One thing I think would be a good idea is to ‘practice’ what you’ll say if your date asks you about your celiac – since there’s a LOT of information around it, it can be kind of an information dump if you’re not careful. (I’m a chatty person by nature, so have consciously had to keep myself in check on this one!)

  15. Nothing – NOTHING – is as sexy as honesty! We love it when men open up emotionally – so after you meet someone you like, bring it up casually and then just go for it. Impress her with dates that don’t involve food – or cook meals for her in the safety of your own house! Then bring up your story with a bottle of wine. Don’t treat it like ex-girlfriend baggage – just describe it as part of you that’s important to you. A girl has to respect that about you, or at least understand it. And if she doesn’t, she’s not the one!

  16. Dear Single College Dude With Celiac,
    I, myself, would take it as a personal challenge to find a special place that we could eat safely together. If there was not a place that we could “go out” to eat together I would make sure that I learned how to prepare gluten free meals and I would probably go gf right along with you. There is a woman out there that will WANT to learn about your Celiac and WANT to watch you enjoy a meal as much as she does!!!!! Just chill out and wait for it to happen!!!!!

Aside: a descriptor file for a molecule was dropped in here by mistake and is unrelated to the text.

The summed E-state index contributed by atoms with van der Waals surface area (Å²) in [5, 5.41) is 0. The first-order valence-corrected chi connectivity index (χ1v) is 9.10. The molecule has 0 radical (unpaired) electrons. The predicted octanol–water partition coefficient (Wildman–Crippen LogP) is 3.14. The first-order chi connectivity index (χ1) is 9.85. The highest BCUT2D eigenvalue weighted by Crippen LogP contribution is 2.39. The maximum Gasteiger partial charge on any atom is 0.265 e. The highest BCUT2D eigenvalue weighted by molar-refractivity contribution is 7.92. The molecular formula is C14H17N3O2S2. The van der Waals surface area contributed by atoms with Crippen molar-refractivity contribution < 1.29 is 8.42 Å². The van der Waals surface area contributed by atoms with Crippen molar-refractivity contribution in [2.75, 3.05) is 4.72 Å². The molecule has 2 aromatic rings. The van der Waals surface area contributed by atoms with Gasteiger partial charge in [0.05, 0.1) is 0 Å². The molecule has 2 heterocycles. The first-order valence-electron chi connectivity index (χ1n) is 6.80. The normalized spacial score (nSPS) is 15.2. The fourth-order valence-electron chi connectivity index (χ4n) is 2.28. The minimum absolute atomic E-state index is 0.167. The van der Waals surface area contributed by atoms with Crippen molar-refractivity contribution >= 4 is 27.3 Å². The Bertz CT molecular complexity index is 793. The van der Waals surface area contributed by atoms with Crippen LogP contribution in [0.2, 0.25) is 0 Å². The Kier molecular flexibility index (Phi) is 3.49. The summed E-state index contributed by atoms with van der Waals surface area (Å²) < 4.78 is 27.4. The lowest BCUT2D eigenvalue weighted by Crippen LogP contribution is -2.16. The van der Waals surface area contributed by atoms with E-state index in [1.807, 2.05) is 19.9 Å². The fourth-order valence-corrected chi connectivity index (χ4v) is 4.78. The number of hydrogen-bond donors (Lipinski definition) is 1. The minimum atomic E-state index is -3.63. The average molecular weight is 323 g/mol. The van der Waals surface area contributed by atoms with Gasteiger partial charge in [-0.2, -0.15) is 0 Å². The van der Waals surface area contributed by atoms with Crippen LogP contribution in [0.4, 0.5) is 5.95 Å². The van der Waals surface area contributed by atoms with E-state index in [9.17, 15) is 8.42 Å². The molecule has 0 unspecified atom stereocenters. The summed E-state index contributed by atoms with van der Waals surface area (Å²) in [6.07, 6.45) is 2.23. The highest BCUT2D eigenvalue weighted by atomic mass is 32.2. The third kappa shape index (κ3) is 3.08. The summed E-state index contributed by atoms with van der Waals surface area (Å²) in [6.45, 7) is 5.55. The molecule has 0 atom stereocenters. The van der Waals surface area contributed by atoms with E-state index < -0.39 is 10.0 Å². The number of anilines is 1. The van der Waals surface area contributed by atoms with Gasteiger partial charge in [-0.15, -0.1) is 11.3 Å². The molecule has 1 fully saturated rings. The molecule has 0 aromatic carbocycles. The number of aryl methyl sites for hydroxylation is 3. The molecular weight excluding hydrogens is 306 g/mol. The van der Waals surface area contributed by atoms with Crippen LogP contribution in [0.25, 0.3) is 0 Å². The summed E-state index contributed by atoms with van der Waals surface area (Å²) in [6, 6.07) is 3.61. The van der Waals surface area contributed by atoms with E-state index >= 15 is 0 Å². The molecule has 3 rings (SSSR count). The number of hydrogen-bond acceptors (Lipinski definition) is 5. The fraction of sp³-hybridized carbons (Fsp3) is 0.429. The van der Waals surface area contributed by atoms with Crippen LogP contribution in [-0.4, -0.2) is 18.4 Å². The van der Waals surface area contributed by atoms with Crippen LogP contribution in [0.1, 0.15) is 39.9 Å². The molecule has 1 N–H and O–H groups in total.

Jersey Girl….LMAO!!!! I LOVE 40 yo virgin!!!!!!

  17. I agree with the other commenters: don’t do food dates.
    Not just because of the celiac issue. Frankly, food dates are kind of lame. So many things to do that don’t involve staring across a booth and worrying if you need to pick food out of your teeth.
    Also, way more budget friendly to go to a local outdoor festival, go to a weird museum you never had an interest in going to before, go to the thrift store and try on crazy coats, go to the arcade and blow some quarters, play board games at your friendly neighbourhood board game cafe (what, your city doesn’t have one of these?).
    The possibilities are endless. You can impress her with your personality and build rapport before you feel like celiac is going to get in the way.